Comparison of fresh frozen plasma and prothrombin complex concentrate for the reversal of oral anticoagulants in patients undergoing cardiopulmonary bypass surgery: a randomized study

Authors


Paul F. W. Strengers, MD, FFPM, CAF-DCF, avenue de Tyras 109, 1120 Brussels, Belgium
E-mail: paul.strengers@caf-dcf-redcross.be

Abstract

Background  Fresh frozen plasma (FFP) and prothrombin complex concentrates (PCC) reverse oral anticoagulants. We compared PCC and FFP intraoperative administration in patients undergoing heart surgery with cardiopulmonary bypass (CPB).

Methods  Forty patients [with international normalized ratio (INR) ≥ 2·1] assigned semi-urgent cardiac surgery were randomized to receive either FFP (n = 20) or PCC (n = 20). Prior to CPB, they received either 2 units of FFP or half of the PCC dose calculated according to body weight, initial INR and target INR (≤ 1·5). After CPB and protamine administration, patients received either another 2 units of FFP or the other half PCC dose. Additional doses were administered if INR was still too high (≥ 1·5).

Results  Fifteen minutes after CPB, more patients reached INR target with PCC (P = 0·007): 7/16 patients vs. 0/15 patients with FFP; there was no difference 1 h after CPB (6/15 patients with PCC vs. 4/15 patients with FFP reached target). Fifteen minutes after CPB, median INR (range) decreased to 1·6 (1·2–2·2) with PCC vs. 2·3 (1·5–3·5) with FFP; 1 h after CPB both groups reached similar values [1·6 (1·3–2·2) with PCC and 1·7 (1·3–2·7) with FFP]. With PCC, less patients needed additional dose (6/20) than with FFP (20/20) (P < 0·001). Both groups differed significantly on the course of factor II (P = 0·0023) and factor X (P = 0·008) over time. Dilution of coagulation factors was maximal at CPB onset. Safety was good for both groups, with only two related oozing cases with FFP.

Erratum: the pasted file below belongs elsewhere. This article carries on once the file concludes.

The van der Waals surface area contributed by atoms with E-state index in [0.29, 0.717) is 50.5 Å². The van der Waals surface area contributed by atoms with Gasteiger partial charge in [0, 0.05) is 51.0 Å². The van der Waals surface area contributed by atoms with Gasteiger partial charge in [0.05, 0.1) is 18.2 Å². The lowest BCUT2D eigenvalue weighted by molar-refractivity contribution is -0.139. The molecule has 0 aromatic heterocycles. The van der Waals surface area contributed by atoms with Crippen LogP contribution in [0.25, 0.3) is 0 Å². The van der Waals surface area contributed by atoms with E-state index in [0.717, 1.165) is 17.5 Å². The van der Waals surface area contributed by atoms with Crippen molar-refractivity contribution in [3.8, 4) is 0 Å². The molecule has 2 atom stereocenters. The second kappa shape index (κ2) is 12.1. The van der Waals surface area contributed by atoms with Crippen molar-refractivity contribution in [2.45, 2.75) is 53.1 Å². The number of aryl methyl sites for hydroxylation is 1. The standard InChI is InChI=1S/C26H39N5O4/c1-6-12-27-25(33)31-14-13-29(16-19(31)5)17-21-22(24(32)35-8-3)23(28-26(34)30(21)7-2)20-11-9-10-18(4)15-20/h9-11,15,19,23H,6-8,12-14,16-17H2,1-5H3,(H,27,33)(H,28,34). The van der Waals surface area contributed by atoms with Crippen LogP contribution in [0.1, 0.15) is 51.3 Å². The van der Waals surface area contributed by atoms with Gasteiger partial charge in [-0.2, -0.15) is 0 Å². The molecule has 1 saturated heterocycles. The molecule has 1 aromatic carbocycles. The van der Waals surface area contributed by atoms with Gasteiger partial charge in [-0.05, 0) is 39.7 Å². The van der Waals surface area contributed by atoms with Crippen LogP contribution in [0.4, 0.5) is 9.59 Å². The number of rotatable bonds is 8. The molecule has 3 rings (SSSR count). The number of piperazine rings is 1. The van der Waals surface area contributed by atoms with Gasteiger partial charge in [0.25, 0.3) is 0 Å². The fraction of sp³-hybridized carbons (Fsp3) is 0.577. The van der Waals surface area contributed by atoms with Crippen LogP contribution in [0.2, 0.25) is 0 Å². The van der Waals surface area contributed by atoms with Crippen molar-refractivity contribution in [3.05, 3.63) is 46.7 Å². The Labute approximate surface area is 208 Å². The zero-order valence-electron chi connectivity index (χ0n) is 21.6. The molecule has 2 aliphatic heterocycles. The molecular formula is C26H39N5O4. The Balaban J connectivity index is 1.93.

Conclusion  PCC reverses anticoagulation safely, faster and with less bleeding than FFP.

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